Replacing The Eiffel Tower


While everyone alive is aware of the Eiffel Tower, many are unaware that the tower you see today is NOT the tower originally built in 1889. The Tower was built in the years 1887 – 1889 for the Universal Exposition in Paris out of 18,000 pieces of iron. Those pieces were joined together with 2.5 million rivets, and since the structure is nothing but a big frame, it is – in an image all American boys understand – nothing more than a big Erector Set.

As part of the routine maintenance, the people who run the Tower regularly check the iron pieces that make up the structure. Even though the Tower is re-painted every seven years, the iron still rusts. After all, the Tower is exposed to the roughest of elements 365 days a year. To keep the building structurally sound, inspectors go over the Tower and look for the most deteriorated pieces of metal. Each year 300 of the worst pieces of iron are removed from the Tower – one at a time – and replaced with brand new pieces. The process of reaching the old piece, removing the rusted rivets (which usually requires grinding and drilling), and placing the new piece is quite cumbersome. As a result, the workers can usually only replace one piece a day. After replacement, the new pieces are painted to match the surrounding area.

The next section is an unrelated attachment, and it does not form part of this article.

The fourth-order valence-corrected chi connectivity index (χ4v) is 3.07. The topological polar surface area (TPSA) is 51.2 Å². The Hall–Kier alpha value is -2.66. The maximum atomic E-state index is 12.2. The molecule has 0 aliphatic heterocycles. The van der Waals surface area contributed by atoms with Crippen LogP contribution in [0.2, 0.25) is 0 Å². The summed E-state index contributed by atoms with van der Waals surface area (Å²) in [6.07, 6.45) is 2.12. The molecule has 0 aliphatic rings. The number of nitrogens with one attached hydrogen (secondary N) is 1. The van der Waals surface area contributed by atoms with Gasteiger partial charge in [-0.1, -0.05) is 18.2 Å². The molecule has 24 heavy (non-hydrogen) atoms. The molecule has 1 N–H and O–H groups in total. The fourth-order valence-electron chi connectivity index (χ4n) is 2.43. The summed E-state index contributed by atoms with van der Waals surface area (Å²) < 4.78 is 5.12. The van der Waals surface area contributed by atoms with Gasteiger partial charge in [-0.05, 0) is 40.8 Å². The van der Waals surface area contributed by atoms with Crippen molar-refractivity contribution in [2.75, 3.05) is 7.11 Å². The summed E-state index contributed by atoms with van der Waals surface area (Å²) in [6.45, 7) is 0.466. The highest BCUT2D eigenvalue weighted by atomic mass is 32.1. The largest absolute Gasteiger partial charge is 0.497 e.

At 300 replacements a year, the 18,000 pieces in the Tower are replaced completely every 60 years. Today, the Tower is 118 years old, so the Tower has now been "replaced" almost twice.

One more thing: the Tower was a gift to the City of Paris and the bequest specified that Paris could not sell or dispose of "any part" of the tower without permission of the corporation that paid for its original construction. If they were to do that, ownership of the Tower would revert back to the corporation. As a result, the old pieces removed from the Tower – the number is around 35,400 now – are all in a warehouse outside of Paris and their number is growing by 300 per year. Presumably, you could reassemble these "used" tower pieces into another full-size (albeit rusty) Eiffel Tower and still have plenty left over.


Steve Lehto

Our Response

It seems parts of the above legend are true, according to the official Eiffel Tower website – the numbers stated above are all true, except we didn’t find any information about one metal piece being replaced each day. We also found no information about the "not for sale" clause mentioned in the paragraph above. The information we found on the renovation of the Eiffel Tower follows:

"In the 80s, a very ambitious program of renovation was launched. The Tower structure was given a thorough examination, strengthened in certain locations and lightened in others with the removal of 1,340 tons of material that had been added over the years. Safety standards were redefined and adapted to modern requirements, particularly where they concerned fire safety. The third level elevator was replaced, as was the old spiral staircase, which gave way to a new rectilinear staircase in keeping with the Tower design, reducing the transparency of the spire. This ongoing maintenance is intended to keep the Tower in excellent condition: meticulous care is given to the monitoring of change relying on the latest techniques available so as to prevent any possible deterioration. This rejuvenating process helps give the Tower a very long life expectancy."